Welcoming Disabled People

The Church of England is committed to diversity as one of its major goals. The Archbishops’ Council which sets the strategic goals for the Church of England includes disability as one of the key areas in which it wants to increase the welcome and participation of disabled people.
Clergy in wheelchair, administering communion to blind woman with guide dog

Many disabled people cite the attitudes, environment and barriers to participation as being the most disabling factors in their lives. Yes, they may live with an impairment but it can be the society they live in, or the organisation they work for, that disables them. A person with a mobility impairment may be liberated by having a wheelchair but completely disabled by lack of access to a meeting by the stairs that are its only access.

The Church of England wants to be an enabling rather than a disabling church. Increasingly, it is asking the question, how can we enable disabled people to be at the heart of our communities, explore their vocation and realise their gifts? We have to admit that in the past the Church has often made mistakes in this area and overlooked the calling and gifts of disabled people, but we are determined to do better in the future.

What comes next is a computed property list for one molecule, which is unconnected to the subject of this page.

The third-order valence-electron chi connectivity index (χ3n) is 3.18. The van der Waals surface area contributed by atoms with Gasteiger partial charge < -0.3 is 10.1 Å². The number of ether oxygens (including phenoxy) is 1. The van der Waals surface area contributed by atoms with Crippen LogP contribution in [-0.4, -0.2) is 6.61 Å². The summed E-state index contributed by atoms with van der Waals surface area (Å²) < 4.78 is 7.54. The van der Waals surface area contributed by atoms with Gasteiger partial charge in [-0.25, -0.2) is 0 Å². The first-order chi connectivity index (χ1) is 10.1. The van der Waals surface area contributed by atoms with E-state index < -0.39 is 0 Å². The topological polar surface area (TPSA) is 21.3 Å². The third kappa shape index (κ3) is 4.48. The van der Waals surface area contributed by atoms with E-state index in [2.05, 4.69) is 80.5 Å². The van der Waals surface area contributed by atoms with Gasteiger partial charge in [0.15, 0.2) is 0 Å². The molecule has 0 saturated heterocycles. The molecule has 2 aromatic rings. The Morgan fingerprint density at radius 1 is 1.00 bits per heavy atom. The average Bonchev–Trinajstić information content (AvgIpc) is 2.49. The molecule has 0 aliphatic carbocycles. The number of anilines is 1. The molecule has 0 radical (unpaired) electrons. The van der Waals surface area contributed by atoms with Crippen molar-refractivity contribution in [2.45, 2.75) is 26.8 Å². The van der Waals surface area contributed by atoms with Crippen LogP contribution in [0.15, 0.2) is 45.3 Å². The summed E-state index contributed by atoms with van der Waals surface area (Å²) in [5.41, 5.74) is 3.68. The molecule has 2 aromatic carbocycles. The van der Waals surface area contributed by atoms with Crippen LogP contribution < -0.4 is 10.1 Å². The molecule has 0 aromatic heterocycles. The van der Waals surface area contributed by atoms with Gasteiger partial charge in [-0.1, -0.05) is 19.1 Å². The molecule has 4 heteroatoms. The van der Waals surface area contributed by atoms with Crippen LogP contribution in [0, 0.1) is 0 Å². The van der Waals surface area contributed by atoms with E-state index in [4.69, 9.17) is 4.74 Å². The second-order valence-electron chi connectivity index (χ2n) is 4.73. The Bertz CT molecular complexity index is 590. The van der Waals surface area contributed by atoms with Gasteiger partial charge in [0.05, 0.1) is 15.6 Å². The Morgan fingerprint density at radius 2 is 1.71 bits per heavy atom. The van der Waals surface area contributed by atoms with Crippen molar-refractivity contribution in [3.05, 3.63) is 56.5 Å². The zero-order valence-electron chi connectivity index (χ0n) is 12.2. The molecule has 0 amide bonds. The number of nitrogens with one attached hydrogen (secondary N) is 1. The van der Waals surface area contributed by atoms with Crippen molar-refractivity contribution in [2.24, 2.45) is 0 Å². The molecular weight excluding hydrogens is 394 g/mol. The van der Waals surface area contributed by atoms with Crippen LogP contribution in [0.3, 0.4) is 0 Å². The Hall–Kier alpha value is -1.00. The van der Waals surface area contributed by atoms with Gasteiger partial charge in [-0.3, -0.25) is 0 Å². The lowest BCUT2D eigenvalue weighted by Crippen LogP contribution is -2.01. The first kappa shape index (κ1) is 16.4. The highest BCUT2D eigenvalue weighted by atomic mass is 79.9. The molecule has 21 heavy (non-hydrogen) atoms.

Accessibility is not just about buildings, of course. It is also about the attitudes of the church congregation, how people in the community see the church’s message and the priority given to disabled people. It can be about physical access too and for this reason the Disability Task Group, has designed a new audit tool for local churches to use. 

The main group in the Church of England which focuses on disability is the Committee for the Ministry of and among Deaf and Disabled People (CMDDP). It is composed of people from all kinds of backgrounds, some disabled and some not, who discuss the issues that face us today. It has two subgroups, The Disability Task Group (DTG) which is facilitated by the National Disability Advisor, Roy McCloughry and the Deaf Ministry Task Group (DMTG) which is facilitated by the National Deaf Advisor, Gill Behenna. Use the form below to contact Roy or Gill. 

Welcoming Disabled People

Archbishop Justin speaks to the BBC about disability

Listen to the Archbishop of Canterbury and his daughters speak to the BBC Ouch podcast about disability and mental health or read the transcript